Succinea putris L


o


o


o


o






Succinea chrysis West










o


o


Lymnaea stagnalis L


o


o


o




o


o


Lymnaea peregra Miiller


o


o


o




o




Lymnaea auricular! a L


o


o


o


o


o




Lymnaea ovata Drap


o


o


o


o


o


o


Lymnaea kamchatica Midd










o




Lymnaea palustris Miiller





o


o




o


o


Lymnaea truncatula Miiller


o


o


o




o


o


Planorbis limophilus West


o


o


o








Planorbis nitidus Miiller


o


o


o








Planorbis contortus Miiller


o


o


o








Planorbis carinatus Miiller


o


o


o








Planorbis borealis (Loven) West


o


o


o




o


o


Planorbis kamchaticus West










o




Planorbis mollendorffii Dyb










o




Planorbis albus Miiller <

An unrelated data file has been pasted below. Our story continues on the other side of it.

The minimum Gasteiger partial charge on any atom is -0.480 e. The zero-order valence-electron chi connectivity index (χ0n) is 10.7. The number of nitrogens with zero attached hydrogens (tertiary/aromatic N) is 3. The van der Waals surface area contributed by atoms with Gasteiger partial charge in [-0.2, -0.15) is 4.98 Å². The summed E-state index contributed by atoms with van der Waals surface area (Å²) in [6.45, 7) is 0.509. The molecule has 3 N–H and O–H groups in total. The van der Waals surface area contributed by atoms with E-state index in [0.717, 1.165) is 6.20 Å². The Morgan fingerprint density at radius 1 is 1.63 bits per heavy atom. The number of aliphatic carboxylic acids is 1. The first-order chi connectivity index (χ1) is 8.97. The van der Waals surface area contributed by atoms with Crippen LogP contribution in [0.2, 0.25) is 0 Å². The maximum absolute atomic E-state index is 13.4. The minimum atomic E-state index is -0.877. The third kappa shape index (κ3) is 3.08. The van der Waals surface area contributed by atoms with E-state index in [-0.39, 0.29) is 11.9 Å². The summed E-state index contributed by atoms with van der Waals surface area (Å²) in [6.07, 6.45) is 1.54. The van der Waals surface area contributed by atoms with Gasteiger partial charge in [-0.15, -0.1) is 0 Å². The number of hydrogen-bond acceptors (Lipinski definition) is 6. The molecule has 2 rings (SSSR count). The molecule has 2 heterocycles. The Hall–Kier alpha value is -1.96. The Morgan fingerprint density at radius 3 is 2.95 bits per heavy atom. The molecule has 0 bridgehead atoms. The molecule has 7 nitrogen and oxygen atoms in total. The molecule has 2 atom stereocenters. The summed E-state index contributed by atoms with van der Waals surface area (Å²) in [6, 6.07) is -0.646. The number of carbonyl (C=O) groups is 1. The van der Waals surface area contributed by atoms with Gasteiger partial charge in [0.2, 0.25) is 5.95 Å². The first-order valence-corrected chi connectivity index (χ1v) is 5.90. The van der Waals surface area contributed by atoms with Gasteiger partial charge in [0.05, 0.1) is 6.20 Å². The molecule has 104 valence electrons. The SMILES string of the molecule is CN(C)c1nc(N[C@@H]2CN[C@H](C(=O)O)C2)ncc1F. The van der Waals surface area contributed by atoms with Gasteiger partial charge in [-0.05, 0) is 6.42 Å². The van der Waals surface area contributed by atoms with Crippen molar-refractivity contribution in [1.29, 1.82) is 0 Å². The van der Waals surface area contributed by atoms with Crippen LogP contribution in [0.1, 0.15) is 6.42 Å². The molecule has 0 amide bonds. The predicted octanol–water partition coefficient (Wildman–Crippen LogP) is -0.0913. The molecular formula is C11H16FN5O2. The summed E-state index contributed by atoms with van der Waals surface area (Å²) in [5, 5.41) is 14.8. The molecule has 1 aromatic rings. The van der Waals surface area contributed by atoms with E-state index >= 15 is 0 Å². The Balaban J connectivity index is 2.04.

o


o


o




o


o


Physa fontinalis L


o




o


o





















GENERAL DISCUSSION



TABLE III. DISTRIBUTION OF NORTHEAST ASIATIC LAND
AND FRESH WATER SHELLS. Continued.



Name of Specie*.


1


3


8


I





8


Aplexa hypnorum L


o


o






Q


o


Carychium minimum Miiller


o




o






o












o


o




o


o


o




o




Valvata piscinalis Miiller


o


o


o


o
















o














o




Vivipara limnaeoides Schr






o














o


?












o


?






Kvthinia troscheli Paasch


o








o




Bytbinia kickxii Westend ,


o


o


o








Bythinia striatula Benson






o


o






Melania cancellata Benson






o


o






Sphaerium corneum L


o


o












o


o


o




o




Sphserium asiaticum Mts